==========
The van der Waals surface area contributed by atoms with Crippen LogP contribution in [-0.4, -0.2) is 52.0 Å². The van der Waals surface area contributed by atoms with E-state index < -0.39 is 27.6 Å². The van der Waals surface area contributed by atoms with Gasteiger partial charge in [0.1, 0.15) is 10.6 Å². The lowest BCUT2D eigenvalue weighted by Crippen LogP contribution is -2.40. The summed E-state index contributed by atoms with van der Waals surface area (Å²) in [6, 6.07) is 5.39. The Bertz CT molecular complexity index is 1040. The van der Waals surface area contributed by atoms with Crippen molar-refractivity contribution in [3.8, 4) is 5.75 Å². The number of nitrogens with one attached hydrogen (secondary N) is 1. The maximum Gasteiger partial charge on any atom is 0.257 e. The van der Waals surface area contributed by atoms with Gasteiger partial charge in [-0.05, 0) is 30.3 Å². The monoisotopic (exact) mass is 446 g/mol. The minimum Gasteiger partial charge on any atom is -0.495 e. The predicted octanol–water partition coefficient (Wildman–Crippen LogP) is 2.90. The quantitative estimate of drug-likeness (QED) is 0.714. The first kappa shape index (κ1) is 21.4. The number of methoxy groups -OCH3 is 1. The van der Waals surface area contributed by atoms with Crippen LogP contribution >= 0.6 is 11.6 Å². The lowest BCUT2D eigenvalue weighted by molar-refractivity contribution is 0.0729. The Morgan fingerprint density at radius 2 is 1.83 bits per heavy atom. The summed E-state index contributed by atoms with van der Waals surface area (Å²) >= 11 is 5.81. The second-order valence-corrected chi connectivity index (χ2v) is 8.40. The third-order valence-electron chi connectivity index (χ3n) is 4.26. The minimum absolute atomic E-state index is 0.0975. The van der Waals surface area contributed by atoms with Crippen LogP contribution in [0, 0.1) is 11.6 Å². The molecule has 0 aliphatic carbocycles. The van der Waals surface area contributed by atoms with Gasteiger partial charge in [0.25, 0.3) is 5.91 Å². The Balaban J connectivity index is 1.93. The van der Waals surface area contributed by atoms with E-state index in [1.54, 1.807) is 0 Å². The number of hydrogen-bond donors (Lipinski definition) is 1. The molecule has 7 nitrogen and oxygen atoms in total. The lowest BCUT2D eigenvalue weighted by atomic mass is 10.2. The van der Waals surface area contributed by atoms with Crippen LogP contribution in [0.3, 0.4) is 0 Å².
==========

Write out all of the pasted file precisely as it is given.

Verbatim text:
The van der Waals surface area contributed by atoms with Crippen LogP contribution in [-0.4, -0.2) is 52.0 Å². The van der Waals surface area contributed by atoms with E-state index < -0.39 is 27.6 Å². The van der Waals surface area contributed by atoms with Gasteiger partial charge in [0.1, 0.15) is 10.6 Å². The lowest BCUT2D eigenvalue weighted by Crippen LogP contribution is -2.40. The summed E-state index contributed by atoms with van der Waals surface area (Å²) in [6, 6.07) is 5.39. The Bertz CT molecular complexity index is 1040. The van der Waals surface area contributed by atoms with Crippen molar-refractivity contribution in [3.8, 4) is 5.75 Å². The number of nitrogens with one attached hydrogen (secondary N) is 1. The maximum Gasteiger partial charge on any atom is 0.257 e. The van der Waals surface area contributed by atoms with Gasteiger partial charge in [-0.05, 0) is 30.3 Å². The monoisotopic (exact) mass is 446 g/mol. The minimum Gasteiger partial charge on any atom is -0.495 e. The predicted octanol–water partition coefficient (Wildman–Crippen LogP) is 2.90. The quantitative estimate of drug-likeness (QED) is 0.714. The first kappa shape index (κ1) is 21.4. The number of methoxy groups -OCH3 is 1. The van der Waals surface area contributed by atoms with Crippen LogP contribution >= 0.6 is 11.6 Å². The lowest BCUT2D eigenvalue weighted by molar-refractivity contribution is 0.0729. The Morgan fingerprint density at radius 2 is 1.83 bits per heavy atom. The summed E-state index contributed by atoms with van der Waals surface area (Å²) >= 11 is 5.81. The second-order valence-corrected chi connectivity index (χ2v) is 8.40. The third-order valence-electron chi connectivity index (χ3n) is 4.26. The minimum absolute atomic E-state index is 0.0975. The van der Waals surface area contributed by atoms with Crippen LogP contribution in [0, 0.1) is 11.6 Å². The molecule has 0 aliphatic carbocycles. The van der Waals surface area contributed by atoms with Gasteiger partial charge in [0.25, 0.3) is 5.91 Å². The Balaban J connectivity index is 1.93. The van der Waals surface area contributed by atoms with E-state index in [1.54, 1.807) is 0 Å². The number of hydrogen-bond donors (Lipinski definition) is 1. The molecule has 7 nitrogen and oxygen atoms in total. The lowest BCUT2D eigenvalue weighted by atomic mass is 10.2. The van der Waals surface area contributed by atoms with Crippen LogP contribution in [0.3, 0.4) is 0 Å².